Once you have generated this list, it can serve as a template and outline for your decision-making process. Begin by simply categorizing the items by expectations for mastery. Look at each of the items carefully. Is it something they could come to camp already knowing? Is it something that is tough to understand until one has tried it? Is it something specific to your camp that, unless they are returning, needs to be communicated? Is it something that one can never fully master, so in-service training would be helpful? Is it something everyone in camp needs to know or only a subset of specialists? Is it something that is helpful, but not necessary, so could wait until the first staff meeting? With this categorized list as a baseline, the decision-making process can become more thorough. This tool will serve as an asset to make conscious decisions rather than ones based only on scheduling or tradition.
What Do You Expect Staff to Know and Be Able to Do When They Arrive at Camp?
Use this outline of skills and knowledge as a tool during the interview process to ask questions to determine what skills and knowledge the individual already has prior to coming to camp. If specific individuals need some extra attention in an area, are there resources available to help them prepare before they arrive (i.e., take first aid/CPR at the local affiliate; participate in the on-line course “Camp is for the Camper” available through ACA; meet with a former staff or alumnus to understand more the philosophy of your program; etc.)? Can you identify an individual with exceptional skills and ask him or her ahead of time to prepare a specific training module for the orientation or in-service training? During the interview process or pre-arrival phase, you might want to have staff complete a questionnaire asking them to express the areas they feel more confident in and those where they feel the need for more help. The bottom line of this step is to articulate the baseline expectation you have for staff arriving on site and then begin to develop a plan for how to improve those who are below expectations while still challenging those who are above expectations.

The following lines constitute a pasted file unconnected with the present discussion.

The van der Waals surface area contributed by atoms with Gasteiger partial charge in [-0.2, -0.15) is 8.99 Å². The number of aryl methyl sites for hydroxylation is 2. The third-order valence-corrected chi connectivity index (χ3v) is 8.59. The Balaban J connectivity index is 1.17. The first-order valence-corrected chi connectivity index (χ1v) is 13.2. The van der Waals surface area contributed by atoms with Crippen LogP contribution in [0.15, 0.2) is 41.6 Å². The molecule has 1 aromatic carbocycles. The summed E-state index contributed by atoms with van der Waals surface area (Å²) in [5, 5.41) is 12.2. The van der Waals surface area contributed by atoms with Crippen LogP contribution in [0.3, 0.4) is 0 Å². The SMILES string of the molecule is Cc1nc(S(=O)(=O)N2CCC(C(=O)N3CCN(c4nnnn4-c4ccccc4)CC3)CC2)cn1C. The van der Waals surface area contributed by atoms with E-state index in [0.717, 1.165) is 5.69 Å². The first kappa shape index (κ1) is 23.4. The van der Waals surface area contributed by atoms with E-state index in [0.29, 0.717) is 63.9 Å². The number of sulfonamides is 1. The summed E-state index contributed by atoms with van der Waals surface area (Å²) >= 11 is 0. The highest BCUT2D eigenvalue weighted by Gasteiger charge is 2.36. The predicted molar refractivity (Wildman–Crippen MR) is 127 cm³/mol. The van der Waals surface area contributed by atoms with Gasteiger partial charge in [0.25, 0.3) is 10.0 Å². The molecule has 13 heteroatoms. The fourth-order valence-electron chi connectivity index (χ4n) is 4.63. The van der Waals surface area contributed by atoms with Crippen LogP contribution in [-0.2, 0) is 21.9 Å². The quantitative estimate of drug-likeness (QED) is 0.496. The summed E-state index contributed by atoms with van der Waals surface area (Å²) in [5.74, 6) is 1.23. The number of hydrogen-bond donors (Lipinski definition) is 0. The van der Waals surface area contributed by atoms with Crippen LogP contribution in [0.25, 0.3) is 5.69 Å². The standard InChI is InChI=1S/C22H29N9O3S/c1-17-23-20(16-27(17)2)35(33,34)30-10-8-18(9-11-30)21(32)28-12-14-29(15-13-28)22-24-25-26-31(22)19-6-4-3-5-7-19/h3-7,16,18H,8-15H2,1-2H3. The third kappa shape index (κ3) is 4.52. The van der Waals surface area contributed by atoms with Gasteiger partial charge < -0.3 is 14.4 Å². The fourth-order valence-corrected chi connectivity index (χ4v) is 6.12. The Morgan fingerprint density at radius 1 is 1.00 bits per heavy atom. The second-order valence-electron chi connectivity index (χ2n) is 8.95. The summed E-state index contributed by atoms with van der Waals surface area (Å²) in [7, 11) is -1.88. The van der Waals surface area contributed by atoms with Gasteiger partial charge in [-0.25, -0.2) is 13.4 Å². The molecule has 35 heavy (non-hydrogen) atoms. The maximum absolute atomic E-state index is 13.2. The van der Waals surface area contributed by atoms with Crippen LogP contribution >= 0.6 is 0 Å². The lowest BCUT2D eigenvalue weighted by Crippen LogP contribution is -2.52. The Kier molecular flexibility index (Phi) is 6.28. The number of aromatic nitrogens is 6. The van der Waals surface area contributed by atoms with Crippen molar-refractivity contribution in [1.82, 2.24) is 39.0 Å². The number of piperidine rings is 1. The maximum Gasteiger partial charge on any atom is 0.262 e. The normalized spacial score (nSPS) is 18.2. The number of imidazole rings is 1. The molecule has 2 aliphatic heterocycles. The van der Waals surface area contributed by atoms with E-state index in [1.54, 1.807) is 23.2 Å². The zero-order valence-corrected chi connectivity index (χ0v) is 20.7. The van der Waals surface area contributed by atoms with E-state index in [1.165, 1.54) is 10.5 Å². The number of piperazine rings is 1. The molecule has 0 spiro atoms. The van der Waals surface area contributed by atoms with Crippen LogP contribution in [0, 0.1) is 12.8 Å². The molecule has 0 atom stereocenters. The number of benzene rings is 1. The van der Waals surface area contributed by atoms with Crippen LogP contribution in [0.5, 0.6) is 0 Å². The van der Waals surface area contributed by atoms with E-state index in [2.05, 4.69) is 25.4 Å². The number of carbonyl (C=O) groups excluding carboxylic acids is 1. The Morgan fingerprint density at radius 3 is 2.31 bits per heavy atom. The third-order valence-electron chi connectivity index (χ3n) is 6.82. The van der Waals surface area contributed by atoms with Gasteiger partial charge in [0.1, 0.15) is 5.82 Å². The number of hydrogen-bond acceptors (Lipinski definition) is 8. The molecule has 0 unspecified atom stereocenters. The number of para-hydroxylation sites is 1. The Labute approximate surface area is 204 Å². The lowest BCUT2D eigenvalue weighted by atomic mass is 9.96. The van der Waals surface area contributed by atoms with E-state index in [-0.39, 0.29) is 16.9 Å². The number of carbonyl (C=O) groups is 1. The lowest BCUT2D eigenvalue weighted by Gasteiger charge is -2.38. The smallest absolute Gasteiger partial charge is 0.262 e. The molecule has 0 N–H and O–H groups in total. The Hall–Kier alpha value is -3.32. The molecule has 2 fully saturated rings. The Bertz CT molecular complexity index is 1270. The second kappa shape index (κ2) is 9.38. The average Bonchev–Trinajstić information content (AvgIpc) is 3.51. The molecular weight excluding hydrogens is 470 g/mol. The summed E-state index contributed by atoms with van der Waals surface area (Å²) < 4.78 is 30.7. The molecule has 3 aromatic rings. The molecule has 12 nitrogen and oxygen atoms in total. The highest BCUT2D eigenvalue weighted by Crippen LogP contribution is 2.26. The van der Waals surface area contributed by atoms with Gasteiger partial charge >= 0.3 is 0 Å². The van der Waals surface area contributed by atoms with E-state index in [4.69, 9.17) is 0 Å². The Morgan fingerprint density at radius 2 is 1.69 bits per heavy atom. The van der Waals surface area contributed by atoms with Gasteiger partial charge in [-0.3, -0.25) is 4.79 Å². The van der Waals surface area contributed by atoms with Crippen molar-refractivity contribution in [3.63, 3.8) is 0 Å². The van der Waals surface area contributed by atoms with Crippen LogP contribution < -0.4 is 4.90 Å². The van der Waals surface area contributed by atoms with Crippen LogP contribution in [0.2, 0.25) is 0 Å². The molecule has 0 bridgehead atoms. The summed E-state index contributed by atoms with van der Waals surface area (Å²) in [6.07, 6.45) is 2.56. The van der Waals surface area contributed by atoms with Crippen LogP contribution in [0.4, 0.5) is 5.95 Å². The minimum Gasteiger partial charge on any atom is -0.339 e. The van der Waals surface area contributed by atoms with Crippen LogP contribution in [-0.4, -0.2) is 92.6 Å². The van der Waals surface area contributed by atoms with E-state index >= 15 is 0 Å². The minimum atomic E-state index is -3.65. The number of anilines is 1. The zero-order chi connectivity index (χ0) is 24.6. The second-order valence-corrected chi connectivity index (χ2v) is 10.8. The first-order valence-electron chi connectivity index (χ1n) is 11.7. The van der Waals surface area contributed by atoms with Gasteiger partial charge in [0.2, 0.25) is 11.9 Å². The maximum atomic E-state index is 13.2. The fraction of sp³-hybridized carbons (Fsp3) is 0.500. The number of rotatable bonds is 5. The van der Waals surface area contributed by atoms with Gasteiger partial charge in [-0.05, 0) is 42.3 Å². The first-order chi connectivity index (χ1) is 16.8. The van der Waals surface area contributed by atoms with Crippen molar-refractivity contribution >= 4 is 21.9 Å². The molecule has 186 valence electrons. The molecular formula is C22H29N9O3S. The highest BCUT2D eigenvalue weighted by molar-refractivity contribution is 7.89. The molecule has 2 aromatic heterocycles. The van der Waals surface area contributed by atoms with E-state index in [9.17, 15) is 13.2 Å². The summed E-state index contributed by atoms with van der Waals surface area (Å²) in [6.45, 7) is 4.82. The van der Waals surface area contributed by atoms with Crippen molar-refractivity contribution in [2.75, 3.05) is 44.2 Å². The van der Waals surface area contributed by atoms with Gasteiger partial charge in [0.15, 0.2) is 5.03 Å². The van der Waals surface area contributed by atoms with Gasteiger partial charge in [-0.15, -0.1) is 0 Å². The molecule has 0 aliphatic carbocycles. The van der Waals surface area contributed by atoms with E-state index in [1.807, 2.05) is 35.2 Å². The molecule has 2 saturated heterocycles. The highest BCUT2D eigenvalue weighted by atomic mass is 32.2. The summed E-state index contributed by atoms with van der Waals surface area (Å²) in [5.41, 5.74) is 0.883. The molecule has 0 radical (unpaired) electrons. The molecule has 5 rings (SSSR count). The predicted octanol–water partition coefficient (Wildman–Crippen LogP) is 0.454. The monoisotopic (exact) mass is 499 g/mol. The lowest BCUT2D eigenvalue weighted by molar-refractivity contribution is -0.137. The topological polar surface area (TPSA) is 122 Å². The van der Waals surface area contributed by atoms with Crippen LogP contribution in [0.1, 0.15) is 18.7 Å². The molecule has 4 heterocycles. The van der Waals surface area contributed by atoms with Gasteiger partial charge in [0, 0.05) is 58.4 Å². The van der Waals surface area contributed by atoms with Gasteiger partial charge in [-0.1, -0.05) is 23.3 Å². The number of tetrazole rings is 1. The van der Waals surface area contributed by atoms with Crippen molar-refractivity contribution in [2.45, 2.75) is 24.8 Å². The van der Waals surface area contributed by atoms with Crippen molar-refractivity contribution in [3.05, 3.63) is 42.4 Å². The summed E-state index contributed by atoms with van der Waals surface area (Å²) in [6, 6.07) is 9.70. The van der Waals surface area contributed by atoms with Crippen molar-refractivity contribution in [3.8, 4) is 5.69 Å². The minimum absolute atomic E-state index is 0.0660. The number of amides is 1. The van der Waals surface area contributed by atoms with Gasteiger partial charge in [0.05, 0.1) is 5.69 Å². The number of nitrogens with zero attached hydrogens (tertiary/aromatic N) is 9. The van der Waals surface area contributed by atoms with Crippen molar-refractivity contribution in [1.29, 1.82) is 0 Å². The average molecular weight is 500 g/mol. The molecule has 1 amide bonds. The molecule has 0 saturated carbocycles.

What do you expect to teach them?